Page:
Wednesday, July 8, 2015

Detangling tips for those with fragile hair.

I clearly remember when the Tangle Teezer first came out.  Everyone raved on how easily it glided through the hair like a hot knife through butter.  Immediately ran into the nearest Sally's store and purchased two of them.  Once home, I tested the teezer on a small section of hair.  Then I examined the plastic detangler for final results.

What I saw was quite disturbing. Broken strands lodged between the Tangle Teezer's viscous teeth of death.  "Maybe I used it wrong", I thought, as I removed the hairs to try again.  I crossed my fingers and went a second round.  Again, more broken hairs.  After (unsuccessfully) trying again a week or two later, I realized that I was fighting a losing battle and finally gave up.  Then I went through a similar experience with the Denman brush.  My hair just wasn't strong enough to endure that type of manipulation.

To compensate for breakage from detangling,  I went to the other extreme and tried to go super low manipulation only to suffer from horrendous knots and tangles.  I'm sure that my struggles with detangling has impacted my retention.  Now I'm ready to change all of that. This post is for those of us who can't just reach for a detangling contraption to solve all of our problems.  We want to detangle safely without having to sacrifice retention.

Step 1: Strengthen the Hair
I can blame tangle teasers and other tools all I want, but the truth is, those tools are bringing to light the weak areas of my hair.  Ideally, I'd like to have hair strong enough to withstand that kind of manipulation.  Weak fragile hair is going to break no matter how gentle I am.  Instead of cursing (loudly) at my Tangle Teaser, I'll express gratitude to it for helping me to see where I have room to improve.  Maybe I need to up the protein.  Or perhaps it's because I've taken too many shortcuts on wash day.  In either case, I know something has to change otherwise I'll go back to avoiding detangling sessions which only makes things worse.  Whenever I experience breakage from normal detangling activity, I always asses the length of the broken hair and inspect hair for split ends.  I also notice if most of the breakage is happening in small concentrated areas of it's a more global problem. All of that information is crucial for me as I implement ideas to bring health back to my hair.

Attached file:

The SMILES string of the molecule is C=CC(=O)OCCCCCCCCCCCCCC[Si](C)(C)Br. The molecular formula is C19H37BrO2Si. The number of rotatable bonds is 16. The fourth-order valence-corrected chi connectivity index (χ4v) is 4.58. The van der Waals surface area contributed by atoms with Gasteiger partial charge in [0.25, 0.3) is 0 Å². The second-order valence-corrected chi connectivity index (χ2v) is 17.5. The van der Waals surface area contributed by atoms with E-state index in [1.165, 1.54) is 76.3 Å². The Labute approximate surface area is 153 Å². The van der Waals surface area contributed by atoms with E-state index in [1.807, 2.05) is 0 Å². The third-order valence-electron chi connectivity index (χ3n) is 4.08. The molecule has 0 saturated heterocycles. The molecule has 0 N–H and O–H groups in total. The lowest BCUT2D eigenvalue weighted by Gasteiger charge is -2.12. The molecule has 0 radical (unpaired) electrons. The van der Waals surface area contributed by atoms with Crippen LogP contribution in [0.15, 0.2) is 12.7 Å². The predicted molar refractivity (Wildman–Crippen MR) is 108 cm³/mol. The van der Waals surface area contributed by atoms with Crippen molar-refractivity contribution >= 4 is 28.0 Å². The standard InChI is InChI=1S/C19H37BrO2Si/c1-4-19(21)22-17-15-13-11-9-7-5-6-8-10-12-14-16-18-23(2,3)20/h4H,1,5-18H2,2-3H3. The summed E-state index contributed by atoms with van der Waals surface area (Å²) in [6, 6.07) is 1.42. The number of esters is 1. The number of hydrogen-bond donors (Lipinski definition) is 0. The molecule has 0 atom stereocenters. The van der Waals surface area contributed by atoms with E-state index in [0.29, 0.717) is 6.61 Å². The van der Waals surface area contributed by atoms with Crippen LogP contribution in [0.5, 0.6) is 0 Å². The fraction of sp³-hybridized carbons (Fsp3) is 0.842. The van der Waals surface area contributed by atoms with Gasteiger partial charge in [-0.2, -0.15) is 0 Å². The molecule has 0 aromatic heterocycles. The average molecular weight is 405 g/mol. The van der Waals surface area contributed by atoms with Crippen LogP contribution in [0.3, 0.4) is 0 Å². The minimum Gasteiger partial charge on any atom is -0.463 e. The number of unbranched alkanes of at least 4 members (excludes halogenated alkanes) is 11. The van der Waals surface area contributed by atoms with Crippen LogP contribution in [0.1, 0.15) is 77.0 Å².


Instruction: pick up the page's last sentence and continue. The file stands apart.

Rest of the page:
Step 2:  The tools of the trade
No joke, I've probably purchased over 50 combs in my life.  All in search of the perfect one that can handle my hair without breaking it.  My favorites are the ones with double rows of teeth like this one I purchased at Walmart and the one from Ouidad.  Both are great but the only comb I reach for when detangling on wash day is the Mason Pearson Rake comb.  It's not the widest tooth comb in the world but it's ultra gentle.  This thing has fully cured my comb addiction.  Not only is it completely seamless, but it's super smooth making it easy to glide through the hair.  Maybe you're not ready to invest over $30.00 on a fancy comb.  But at least have one in your stash that loves your hair as much as you do. Ultimately, finger detangling should be your most used method but for those times when you need to use a comb or brush, make sure it's as close to finger detangling as possible.

 I'll never stop talking about how well It's a 10 miracle leave in works to melt away tangles.  If tangles are getting the best of you, please give this product a try.

Step 3:  Know When.
If I go too long without detangling, I'm asking for trouble. If I over manipulate my hair for the sake of detangling, I suffer the consequences.  If I detangle my hair without preparing for a successful session, I might regret it later.  What I'm trying to say is that there's a time and place for a proper detangling session to take place.  If not planned properly, the repercussions can last long after the session has ended.  It's critical to prepare the hair for all the manipulation that about to take place.  For example, my hair does much better when I pre-tangle using coconut oil.  The oil provides ample lubrication, helping the shed hairs to glide through.  If I let the oil to absorb first, I allow the protein to absorb into the strand providing additional strengthening.  Which reminds me, let's add the Misto Sprayer to the list of tools that can elevate the way you detangle.  Once upon a time, I bought (and threw away) a "jojoba infused comb."  I liked the idea of having a lubricated comb that glides easily through the hair. Unfortunately, the infused comb turned out to be useless but I notice that my Mason Peason is so smooth that it retains any oil that it comes in contact with.  When I have a little oil on the strands, my comb benefits as well.

That's what I got.  I think it's really important to focus on #1.  Because it's a lot more fun to detangle when the hair is strong and healthy.  There's no anxiety about about all the broken hairs on the floor. And you can leave the session feeling like you've actually accomplished something--not made it worse.

  1. Good tips Nadege, this reminded me that I need look out for a proper seamless comb.